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Grove Avenue crash victim Elizabeth Brown Pryor laid to rest

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RICHMOND, Va. -- Friends and loved ones made their way to St. Paul’s Episcopal Church in downtown Richmond Monday to pay respects to Elizabeth Brown Pryor. Pryor, an award-winning author, historian and former U.S. diplomat, served a great deal of her career at the U.S. State Department. Brown was killed last week when her car was rear-ended by another car speeding on Grove Avenue.

The other driver, Robert Gentil, is charged with involuntary manslaughter in connection to Pryor's death. Gentil's attorney and his family claimed the 32-year-old Richmond school teacher suffered a manic episode while driving, which caused him to speed on Grove Avenue that day.

"The question is, do you have a mental defect and does it create a state of mind that you don't understand the consequences of your actions? " WTVR CBS 6 News legal analyst Todd Stone explained.

Gentil reportedly told police he wanted to fly the day of the crash. Witnesses said they believed Gentil was driving in excess of 90 m.p.h. when he rammed the back of Pryor’s Audi. Gentil reportedly has a history of maniac episodes that have happened sporadically. He’s said to have had an episode five years ago and another one five years before the Grove Avenue crash.

His defense team believed he experienced another maniac episode the day Pryor was killed. Stone said that point is critical.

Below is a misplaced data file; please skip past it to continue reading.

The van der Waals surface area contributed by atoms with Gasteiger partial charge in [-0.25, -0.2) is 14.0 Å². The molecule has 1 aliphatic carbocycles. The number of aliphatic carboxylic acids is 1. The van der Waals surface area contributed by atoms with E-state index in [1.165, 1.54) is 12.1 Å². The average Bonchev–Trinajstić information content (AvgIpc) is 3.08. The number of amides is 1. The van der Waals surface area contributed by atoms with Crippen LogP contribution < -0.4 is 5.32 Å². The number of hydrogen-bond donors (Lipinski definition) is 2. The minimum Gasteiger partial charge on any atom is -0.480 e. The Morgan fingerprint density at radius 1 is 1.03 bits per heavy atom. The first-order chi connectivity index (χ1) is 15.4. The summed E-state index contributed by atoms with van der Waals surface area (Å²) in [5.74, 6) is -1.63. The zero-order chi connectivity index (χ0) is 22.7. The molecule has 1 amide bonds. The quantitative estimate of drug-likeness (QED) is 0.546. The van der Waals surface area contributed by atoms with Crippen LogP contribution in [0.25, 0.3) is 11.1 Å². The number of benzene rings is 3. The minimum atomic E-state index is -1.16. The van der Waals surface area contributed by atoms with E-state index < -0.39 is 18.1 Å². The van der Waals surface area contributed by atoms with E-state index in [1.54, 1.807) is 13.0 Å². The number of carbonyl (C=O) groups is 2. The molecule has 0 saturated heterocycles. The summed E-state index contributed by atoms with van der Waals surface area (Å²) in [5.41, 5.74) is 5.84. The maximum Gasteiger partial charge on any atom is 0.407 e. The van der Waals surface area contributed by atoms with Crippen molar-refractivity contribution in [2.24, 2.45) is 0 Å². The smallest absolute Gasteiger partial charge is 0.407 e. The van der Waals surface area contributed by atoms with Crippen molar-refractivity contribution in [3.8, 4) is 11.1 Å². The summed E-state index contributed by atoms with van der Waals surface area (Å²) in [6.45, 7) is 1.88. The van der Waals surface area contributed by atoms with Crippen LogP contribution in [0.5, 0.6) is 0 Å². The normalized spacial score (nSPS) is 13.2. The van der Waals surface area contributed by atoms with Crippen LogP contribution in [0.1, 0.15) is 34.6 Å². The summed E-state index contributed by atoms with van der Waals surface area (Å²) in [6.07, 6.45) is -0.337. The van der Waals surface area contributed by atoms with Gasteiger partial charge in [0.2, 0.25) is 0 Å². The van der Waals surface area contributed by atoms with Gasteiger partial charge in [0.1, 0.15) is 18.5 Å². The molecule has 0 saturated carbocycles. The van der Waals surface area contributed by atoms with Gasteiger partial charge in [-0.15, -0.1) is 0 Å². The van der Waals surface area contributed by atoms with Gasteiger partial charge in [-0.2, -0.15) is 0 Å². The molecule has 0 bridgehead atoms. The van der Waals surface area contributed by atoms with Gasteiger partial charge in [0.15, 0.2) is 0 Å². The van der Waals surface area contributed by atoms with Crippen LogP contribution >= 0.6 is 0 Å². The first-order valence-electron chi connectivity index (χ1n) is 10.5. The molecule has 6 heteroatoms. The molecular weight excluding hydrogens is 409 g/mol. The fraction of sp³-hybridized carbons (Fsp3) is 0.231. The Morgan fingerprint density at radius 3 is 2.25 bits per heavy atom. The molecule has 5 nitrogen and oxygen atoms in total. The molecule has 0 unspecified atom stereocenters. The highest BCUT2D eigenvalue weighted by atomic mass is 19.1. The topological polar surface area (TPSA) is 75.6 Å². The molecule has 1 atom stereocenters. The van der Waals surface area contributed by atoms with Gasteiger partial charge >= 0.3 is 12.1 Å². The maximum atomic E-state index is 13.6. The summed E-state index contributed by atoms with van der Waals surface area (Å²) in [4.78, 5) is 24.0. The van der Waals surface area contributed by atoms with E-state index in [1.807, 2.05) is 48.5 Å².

"They will be talking to a doctor about his sanity at the time of the offense and there's a special test for that," Stone explained.

Last week prosecutors and defense attorneys made their case as to why Gentil should or should not have been granted bond.

His attorney said they had trouble finding available psychiatric bed space. Gentil has since been released with several conditions. Gentil's attorney, Ted Bruns, confirmed Gentil is now in an area hospital. Stone said Gentil's mental health situation could greatly impact the outcome of this tragic case.

“If you've got a mental defect and it causes you to not understand what you're doing, then that's what a sanity defense is all about," Stone said. "Lawyers can’t create that.”

The judge imposed other conditions on Robert Gentil while he’s out on bond. He’s not allowed to drive and he had to surrender his license to the court. Gentil was also ordered to reside with his parents and wear an electronic monitor.